The year is approaching its end, and that means only one thing--it’s time to hand out a lot of awards! With Dec. 31 looming, a multitude of organizations are scrambling to enumerate the nominees in their best films of 2007 lists.
The 64th annual Golden Globes will be handed out on Jan. 14. These are voted on by members of the Hollywood Foreign Press Association. Leading the pack is the British romance/war drama Atonement with seven nominations, including Best Motion Picture--Drama. Also named in that top category are American Gangster, Eastern Promises, The Great Debaters, Michael Clayton, No Country for Old Men and There Will Be Blood (marking the first time seven films have made it into this honored category). The GGs, which wisely separate comedy and drama, named another five flicks for Best Motion Picture--Comedy or Musical. Those honorees include Across the Universe, Charlie Wilson’s War, Hairspray, Juno and Sweeney Todd.
Several national film critics groups have weighed in with their opinions, leading to some consensus and some disagreement. The Washington, D.C. Area Film Critics Association, the New York Film Critics Circle, the Boston Society of Film Critics and the National Board of Review all named the Coen brothers’ thriller No Country for Old Men as the Best Film of 2007. The Los Angeles Film Critics Association went rogue and named Paul Thomas Anderson’s historical drama There Will Be Blood Best Picture. The San Francisco Film Critics Circle traveled further afield, giving top honors to The Assassination of Jesse James by the Coward Robert Ford.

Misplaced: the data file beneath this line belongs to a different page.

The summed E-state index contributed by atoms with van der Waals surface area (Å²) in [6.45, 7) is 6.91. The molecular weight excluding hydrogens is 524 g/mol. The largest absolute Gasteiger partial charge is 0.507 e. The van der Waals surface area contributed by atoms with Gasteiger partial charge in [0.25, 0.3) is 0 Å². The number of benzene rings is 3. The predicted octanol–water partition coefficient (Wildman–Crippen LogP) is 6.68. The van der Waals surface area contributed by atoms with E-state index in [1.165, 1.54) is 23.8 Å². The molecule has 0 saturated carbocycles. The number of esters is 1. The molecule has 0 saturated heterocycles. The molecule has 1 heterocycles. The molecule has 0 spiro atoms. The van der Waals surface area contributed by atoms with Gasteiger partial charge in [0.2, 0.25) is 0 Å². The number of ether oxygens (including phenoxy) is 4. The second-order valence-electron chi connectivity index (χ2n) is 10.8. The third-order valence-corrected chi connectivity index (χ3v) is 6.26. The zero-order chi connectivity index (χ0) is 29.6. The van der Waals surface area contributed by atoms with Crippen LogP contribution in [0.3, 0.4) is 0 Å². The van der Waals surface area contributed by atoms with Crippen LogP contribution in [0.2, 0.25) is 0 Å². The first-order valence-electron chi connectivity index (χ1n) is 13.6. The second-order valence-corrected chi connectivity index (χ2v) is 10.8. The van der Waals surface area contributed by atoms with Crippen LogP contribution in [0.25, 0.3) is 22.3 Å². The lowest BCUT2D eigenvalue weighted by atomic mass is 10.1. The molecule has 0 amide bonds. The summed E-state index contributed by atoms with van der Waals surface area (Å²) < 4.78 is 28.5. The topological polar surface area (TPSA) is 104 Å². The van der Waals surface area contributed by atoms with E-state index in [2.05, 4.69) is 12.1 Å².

The Broadcast Film Critics Association, the world’s largest and most prominent film critics association, hands out its Critics Choice Awards in a ceremony on Jan. 7. The 2007 nominees for Best Picture are a wide lot, including American Gangster, Atonement, The Diving Bell and the Butterfly, Into the Wild, Juno, The Kite Runner, Michael Clayton, No Country for Old Men, Sweeney Todd and There Will Be Blood.
More to Come
Still to be announced are the industry-driven awards like the Screen Actors Guild, the Writers Guild of America, the Directors Guild of America and the Producers Guild of America.
Of course, the confusing postscript to all of this is whether or not any of these gala awards ceremonies will actually happen. The Writers Guild is still on strike and has not given approval for any of these telecasts to take place (with the exception of the SAG Awards, for some reason). Not only will this leave shows (including the Oscars) without anyone to write the lame jokes, it will also mean few of the Hollywood unions will be willing to cross picket lines to accept their statues. You know what that means, don’t you? Joan Rivers is out of a job again.